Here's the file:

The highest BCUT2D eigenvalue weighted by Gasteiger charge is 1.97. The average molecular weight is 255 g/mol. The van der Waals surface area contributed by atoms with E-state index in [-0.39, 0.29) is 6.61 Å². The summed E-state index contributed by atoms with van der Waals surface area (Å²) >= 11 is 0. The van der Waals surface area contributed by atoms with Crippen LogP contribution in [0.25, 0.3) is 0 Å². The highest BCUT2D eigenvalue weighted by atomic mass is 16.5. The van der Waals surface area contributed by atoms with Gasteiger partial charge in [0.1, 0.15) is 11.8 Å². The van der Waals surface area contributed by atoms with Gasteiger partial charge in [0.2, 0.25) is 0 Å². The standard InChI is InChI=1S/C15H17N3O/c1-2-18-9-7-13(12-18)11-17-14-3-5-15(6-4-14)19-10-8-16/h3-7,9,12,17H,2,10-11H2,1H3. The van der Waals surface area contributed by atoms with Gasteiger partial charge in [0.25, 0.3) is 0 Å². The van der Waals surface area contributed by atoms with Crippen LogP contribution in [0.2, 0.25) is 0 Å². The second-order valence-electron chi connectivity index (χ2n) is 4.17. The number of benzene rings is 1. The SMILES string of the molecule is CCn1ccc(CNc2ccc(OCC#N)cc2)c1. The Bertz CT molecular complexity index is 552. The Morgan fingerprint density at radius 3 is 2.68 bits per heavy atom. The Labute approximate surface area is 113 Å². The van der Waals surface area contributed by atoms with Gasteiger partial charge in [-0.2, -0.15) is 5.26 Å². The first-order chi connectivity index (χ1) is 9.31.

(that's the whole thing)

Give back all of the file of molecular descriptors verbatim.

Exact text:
The highest BCUT2D eigenvalue weighted by Gasteiger charge is 1.97. The average molecular weight is 255 g/mol. The van der Waals surface area contributed by atoms with E-state index in [-0.39, 0.29) is 6.61 Å². The summed E-state index contributed by atoms with van der Waals surface area (Å²) >= 11 is 0. The van der Waals surface area contributed by atoms with Crippen LogP contribution in [0.25, 0.3) is 0 Å². The highest BCUT2D eigenvalue weighted by atomic mass is 16.5. The van der Waals surface area contributed by atoms with Gasteiger partial charge in [0.1, 0.15) is 11.8 Å². The van der Waals surface area contributed by atoms with Gasteiger partial charge in [0.2, 0.25) is 0 Å². The standard InChI is InChI=1S/C15H17N3O/c1-2-18-9-7-13(12-18)11-17-14-3-5-15(6-4-14)19-10-8-16/h3-7,9,12,17H,2,10-11H2,1H3. The van der Waals surface area contributed by atoms with Gasteiger partial charge in [0.25, 0.3) is 0 Å². The van der Waals surface area contributed by atoms with Crippen LogP contribution in [0.2, 0.25) is 0 Å². The second-order valence-electron chi connectivity index (χ2n) is 4.17. The number of benzene rings is 1. The SMILES string of the molecule is CCn1ccc(CNc2ccc(OCC#N)cc2)c1. The Bertz CT molecular complexity index is 552. The Morgan fingerprint density at radius 3 is 2.68 bits per heavy atom. The Labute approximate surface area is 113 Å². The van der Waals surface area contributed by atoms with Gasteiger partial charge in [-0.2, -0.15) is 5.26 Å². The first-order chi connectivity index (χ1) is 9.31.